Friday, December 2, 2011

Wrapping Paper? Use Fabric Instead!

Fabric! Hundreds of choices in colors, subjects, seasonal.
       Too often Christmas is about spending money when it should be more about making memories. Here's a way to save money and make memories. Instead of buying expensive wrapping paper that will be torn to pieces Christmas morning and tossed in the trash, consider using fabric.
       You might argue that fabric is more expensive than paper. It can be, but not long ago I found two yards of new Christmas print at a thrift shop for two dollars. More often, thrift stores offer used items that can be used whole or cut up for wrapping. Sheets may be the best buy. Garage sales and in-store after-season sales are great sources for material.
       Even if you pay more for fabric than paper, fabric can be used again and again. Fabric pouches for holding gifts are easy to make. Merely cut out two pieces measuring a few inches larger than the gift, with right sides together, sew around three edges, turn the raw edges at the opening and stitch them down. Use string or a ribbon to close the package.
       Make memories by using the fabric that gifts came in to make a quilt. Don't let the idea scare you! Quilts don't have to be complicated or take years to make. Strip quilting is one answer to the quick and easy quilt top. Sew strips diagonally onto pieces of muslin measuring, for instance, eighteen inches square. Sew the squares together, after experimenting with their layout. Tape a backing piece (a sheet works) right side down to a flat surface, lay batting or an old blanket over the backing, then lay the quilt top down right side up. Working outward from the center, use yarn to tie the layers together. Finish the edges. Get more ideas and details on quilt making from a library book, the Internet, quilting store, local quilting guild, or a friend.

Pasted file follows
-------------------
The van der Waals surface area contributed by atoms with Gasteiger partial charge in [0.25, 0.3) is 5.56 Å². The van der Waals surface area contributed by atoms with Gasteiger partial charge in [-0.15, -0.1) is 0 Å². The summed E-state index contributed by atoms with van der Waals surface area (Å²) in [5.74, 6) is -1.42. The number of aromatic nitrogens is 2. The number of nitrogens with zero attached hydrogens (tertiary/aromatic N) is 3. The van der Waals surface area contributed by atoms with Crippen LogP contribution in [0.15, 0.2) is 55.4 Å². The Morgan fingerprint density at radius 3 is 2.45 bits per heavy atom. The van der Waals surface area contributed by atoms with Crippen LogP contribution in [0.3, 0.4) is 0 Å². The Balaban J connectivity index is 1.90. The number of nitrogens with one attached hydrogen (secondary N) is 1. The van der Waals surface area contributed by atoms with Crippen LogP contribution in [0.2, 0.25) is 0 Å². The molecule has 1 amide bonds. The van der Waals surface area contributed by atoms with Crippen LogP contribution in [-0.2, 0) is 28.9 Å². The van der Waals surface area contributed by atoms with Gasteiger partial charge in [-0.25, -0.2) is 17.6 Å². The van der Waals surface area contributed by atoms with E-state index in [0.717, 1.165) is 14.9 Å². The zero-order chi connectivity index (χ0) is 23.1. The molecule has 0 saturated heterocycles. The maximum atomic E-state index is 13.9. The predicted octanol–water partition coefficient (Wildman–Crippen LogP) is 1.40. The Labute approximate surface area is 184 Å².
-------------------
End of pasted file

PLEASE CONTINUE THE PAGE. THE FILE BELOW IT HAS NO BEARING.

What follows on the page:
I like the idea of collecting fabric over the years, noting on each piece the year, what it wrapped and who it was from and for, then later making quilts using the fabric. This would make a marvelous gift! Imagine the memories such a quilt would invoke. The problem is every family member will want one.
       One hundred percent cotton works best in quilts. You can find colorful, humorous, seasonal, nostalgic prints to fit any occasion, so consider using fabric year round. For my adult daughter's last birthday, she received a kitchen scale wrapped in a two dollar snuggy. I'm not sure which gift will get more use.

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